— Published 22 June 2021

10,000 spectators for the Tokyo Games… and even a little more

Tokyo spectators

It’s about time. With one month and two days to go before the opening ceremony, the Games’ organisers and the IOC have finally decided on the issue of spectators in Olympic venues. As announced, the public will be allowed in the stands. But, as expected, there will not be many of them.

The subject was on the agenda of an online meeting on Monday, June 21st, between the IOC, the IPC, the Organising Committee and the Tokyo and Japanese authorities. The meeting was conducted with great enthusiasm. At the end of the meeting, the decision was consistent with the plan announced earlier by the media.

It is based on two figures: a capacity of 50% of the Olympic stadiums, without exceeding a maximum of 10,000 spectators. In other words, no more than 5,000 people in a 10,000-seat venue, but 10,000 in the national stadium, which has a capacity of 68,000.

The threat of a closed session, regularly brandished in recent months, including at the top of the decision-making chain, has therefore been removed. But it could come back like a boomerang. The IOC and the Organising Committee have made it clear in a joint statement that the Olympic Games could be held without spectators if the sanitary situation was to deteriorate before or after the start of the event.

So much for the rules. The reality is slightly different. And it may well be that competitors, once they enter the venues, will find that the bays are less crowded.

First exception: the students in the school programmes and their supervisors. The IOC made it clear at the end of the meeting that they would not be included in the calculation of the gauge. “They will be treated separately as they are not considered spectators,” the Olympic body said. So they will be able to make up the number. Cool.

However, many Japanese schools have, over the past few months, decided not to use the tickets purchased under a special programme offered by the organisers. The young class is expected to be smaller than expected before the sanitary crisis.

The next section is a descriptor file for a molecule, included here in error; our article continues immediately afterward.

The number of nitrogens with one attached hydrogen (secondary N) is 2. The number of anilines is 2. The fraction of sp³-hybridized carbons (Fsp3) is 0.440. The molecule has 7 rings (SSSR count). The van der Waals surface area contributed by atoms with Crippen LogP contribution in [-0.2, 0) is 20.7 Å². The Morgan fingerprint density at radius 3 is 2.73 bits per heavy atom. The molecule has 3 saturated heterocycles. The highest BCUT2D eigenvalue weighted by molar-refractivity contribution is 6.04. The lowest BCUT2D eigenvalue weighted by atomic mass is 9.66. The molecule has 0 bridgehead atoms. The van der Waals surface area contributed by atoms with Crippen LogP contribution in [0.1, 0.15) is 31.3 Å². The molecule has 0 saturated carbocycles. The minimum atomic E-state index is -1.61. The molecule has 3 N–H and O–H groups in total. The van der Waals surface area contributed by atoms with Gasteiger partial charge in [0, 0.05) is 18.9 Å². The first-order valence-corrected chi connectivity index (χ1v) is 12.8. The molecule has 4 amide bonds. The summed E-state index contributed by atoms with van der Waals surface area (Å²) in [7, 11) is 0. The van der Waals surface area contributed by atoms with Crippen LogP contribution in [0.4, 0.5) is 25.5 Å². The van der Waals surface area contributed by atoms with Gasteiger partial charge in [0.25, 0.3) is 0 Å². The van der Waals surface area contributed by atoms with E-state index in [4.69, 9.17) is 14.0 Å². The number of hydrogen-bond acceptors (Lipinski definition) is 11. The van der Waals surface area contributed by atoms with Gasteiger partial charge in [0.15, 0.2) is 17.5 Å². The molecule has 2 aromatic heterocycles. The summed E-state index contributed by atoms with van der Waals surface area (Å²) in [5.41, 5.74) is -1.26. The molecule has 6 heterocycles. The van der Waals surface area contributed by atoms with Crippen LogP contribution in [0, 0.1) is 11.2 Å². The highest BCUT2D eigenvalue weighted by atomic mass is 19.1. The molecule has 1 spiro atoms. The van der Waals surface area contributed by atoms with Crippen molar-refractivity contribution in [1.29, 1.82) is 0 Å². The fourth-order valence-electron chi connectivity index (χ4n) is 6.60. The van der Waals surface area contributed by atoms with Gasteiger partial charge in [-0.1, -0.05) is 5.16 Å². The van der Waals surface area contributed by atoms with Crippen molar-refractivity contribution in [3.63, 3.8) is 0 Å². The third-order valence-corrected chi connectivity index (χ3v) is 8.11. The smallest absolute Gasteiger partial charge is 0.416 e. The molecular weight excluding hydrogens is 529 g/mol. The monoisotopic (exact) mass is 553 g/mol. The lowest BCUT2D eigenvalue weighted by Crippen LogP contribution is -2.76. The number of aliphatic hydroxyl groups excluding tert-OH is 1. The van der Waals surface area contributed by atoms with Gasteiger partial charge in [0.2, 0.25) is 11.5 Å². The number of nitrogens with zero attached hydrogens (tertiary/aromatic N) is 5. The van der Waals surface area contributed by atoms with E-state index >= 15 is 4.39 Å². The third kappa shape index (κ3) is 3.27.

Another exception is the opening ceremony. Toshiro Muto, the director general of the organising committee, said on Monday, June 21st, that officials would not be counted as spectators on Friday, July 23rd, the first night of the Games. They are traditionally numerous to crowd the stadium on such occasions. They will still be there next month in Tokyo, even if the Japanese have slashed the numbers of the “Olympic family”.

Toshiro Muto admitted that the national stadium will have well over 10,000 spectators in the stands for the opening ceremony, but the audience will remain under 20,000.

The tickets? The question remains to be decided. Japanese organisers have announced that they will no longer sell tickets for the events. This makes sense. They have also explained that they plan to organise a lottery to determine who will be able to attend the sessions, which are already more than 50% full.

Financially, the new deal looks like a very bad one. The organisers of the Games did not wait for the official decision to do their accounts. According to Toshiro Muto, the number of tickets actually used should be around 2.72 million. Before the start of the sanitary crisis and the postponement of the Games, the organising committee had sold 4.48 million tickets.

Ticketing was initially expected to contribute about $820 million to the Games’ budget. In the end, it should reach, in the best case scenario, a small half of this amount.

For the Paralympic Games, which are scheduled to open on August 24th, we will have to wait and see. The decision on the presence of the public, and the size of the spectators, will not be made before July 16th.